This article is part of the Journal of Raman Spectroscopy special issue entitled “Raman spectroscopy in art and archaeology” edited by Juan Manuel Madariaga and Danilo Bersani.
New results in the characterization by Raman spectroscopy of yellow pigments used in ceramic artworks of the 16th and 17th centuries†
Article first published online: 5 SEP 2012
Copyright © 2012 John Wiley & Sons, Ltd.
Journal of Raman Spectroscopy
Special Issue: Raman spectroscopy in art and archaeology
Volume 43, Issue 11, pages 1805–1810, November 2012
How to Cite
Ferrer, P., Ruiz-Moreno, S., López-Gil, A., Chillón, M. C. and Sandalinas, C. (2012), New results in the characterization by Raman spectroscopy of yellow pigments used in ceramic artworks of the 16th and 17th centuries. J. Raman Spectrosc., 43: 1805–1810. doi: 10.1002/jrs.4160
- Issue published online: 21 NOV 2012
- Article first published online: 5 SEP 2012
- Manuscript Accepted: 10 JUL 2012
- Manuscript Revised: 5 JUL 2012
- Manuscript Received: 21 DEC 2011
- Spanish Government. Grant Number: CICYT, TEC 2009–07855
- Raman spectroscopy;
- yellow pigments;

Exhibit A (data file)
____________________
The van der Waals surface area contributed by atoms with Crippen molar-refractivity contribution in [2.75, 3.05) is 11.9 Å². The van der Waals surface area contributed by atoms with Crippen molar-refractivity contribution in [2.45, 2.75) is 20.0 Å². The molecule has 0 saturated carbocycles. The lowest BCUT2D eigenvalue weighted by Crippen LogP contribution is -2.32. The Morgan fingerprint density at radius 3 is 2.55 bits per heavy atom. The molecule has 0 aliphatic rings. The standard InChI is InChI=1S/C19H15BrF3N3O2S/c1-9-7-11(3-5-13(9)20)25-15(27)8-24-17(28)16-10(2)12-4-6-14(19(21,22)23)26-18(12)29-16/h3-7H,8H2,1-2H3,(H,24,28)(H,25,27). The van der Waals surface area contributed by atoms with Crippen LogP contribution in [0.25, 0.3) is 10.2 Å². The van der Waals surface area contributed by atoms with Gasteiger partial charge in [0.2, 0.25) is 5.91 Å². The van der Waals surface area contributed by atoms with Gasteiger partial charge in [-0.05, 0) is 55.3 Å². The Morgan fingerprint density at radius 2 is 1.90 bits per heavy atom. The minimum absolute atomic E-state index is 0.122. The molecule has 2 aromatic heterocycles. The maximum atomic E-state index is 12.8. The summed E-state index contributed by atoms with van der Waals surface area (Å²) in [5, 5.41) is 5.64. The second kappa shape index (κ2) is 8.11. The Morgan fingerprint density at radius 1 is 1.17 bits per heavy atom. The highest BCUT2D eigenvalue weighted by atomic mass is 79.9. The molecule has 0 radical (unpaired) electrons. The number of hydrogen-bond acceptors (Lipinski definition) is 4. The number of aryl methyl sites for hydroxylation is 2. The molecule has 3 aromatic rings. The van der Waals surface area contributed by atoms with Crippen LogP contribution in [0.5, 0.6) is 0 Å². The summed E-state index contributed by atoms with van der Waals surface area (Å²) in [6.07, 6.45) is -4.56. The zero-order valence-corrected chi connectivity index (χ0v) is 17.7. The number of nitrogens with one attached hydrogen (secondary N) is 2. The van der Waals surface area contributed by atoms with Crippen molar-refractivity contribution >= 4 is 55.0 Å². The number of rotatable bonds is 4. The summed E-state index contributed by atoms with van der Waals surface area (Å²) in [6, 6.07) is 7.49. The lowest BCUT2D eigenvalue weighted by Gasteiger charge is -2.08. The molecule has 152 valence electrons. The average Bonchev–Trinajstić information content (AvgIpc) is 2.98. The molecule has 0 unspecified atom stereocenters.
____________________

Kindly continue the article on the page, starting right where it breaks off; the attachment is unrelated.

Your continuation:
This investigation is focused on the identification in ceramic artworks of certain nonstandard yellow/orange pigments whose composition is based, fundamentally, on lead, tin, and antimony oxides with or without silica. In this work, a comparative study (temporal and geographical) of the employment of these yellow pigments in different production centers, from Italy (Pesaro and Montelupo) and Spain (Talavera de la Reina), during the Renaissance and Baroque epochs has been proposed. For this purpose, special very ancient yellow pigments were acquired from the Stazione Sperimentale del Vetro, Murano-Venezia (Italy). These reference pigments have been produced following strict and rigorous manufacturing recipes corresponding to Venezian fabrication processes for the 16th and 17th centuries. On the other hand, the portable characteristic of a new optical fiber Raman system has allowed us the access into the Museo de Cerámica de Barcelona in order to investigate the composition of the yellow and orange colors of an important ceramic collection belonging to this museum. The results are in good agreement with the ones obtained by other authors who have investigated the same topic. It is notable, first, the excellent performances that this portable Raman system offers in the direct and non-invasive analysis of ceramic artworks and, second, the coincidences of the molecular results among these yellow pigments. This fact confirms that these pigments were commonly used either in Italian and Spanish ceramic objects during both Renaissance and Baroque epochs. Copyright © 2012 John Wiley & Sons, Ltd.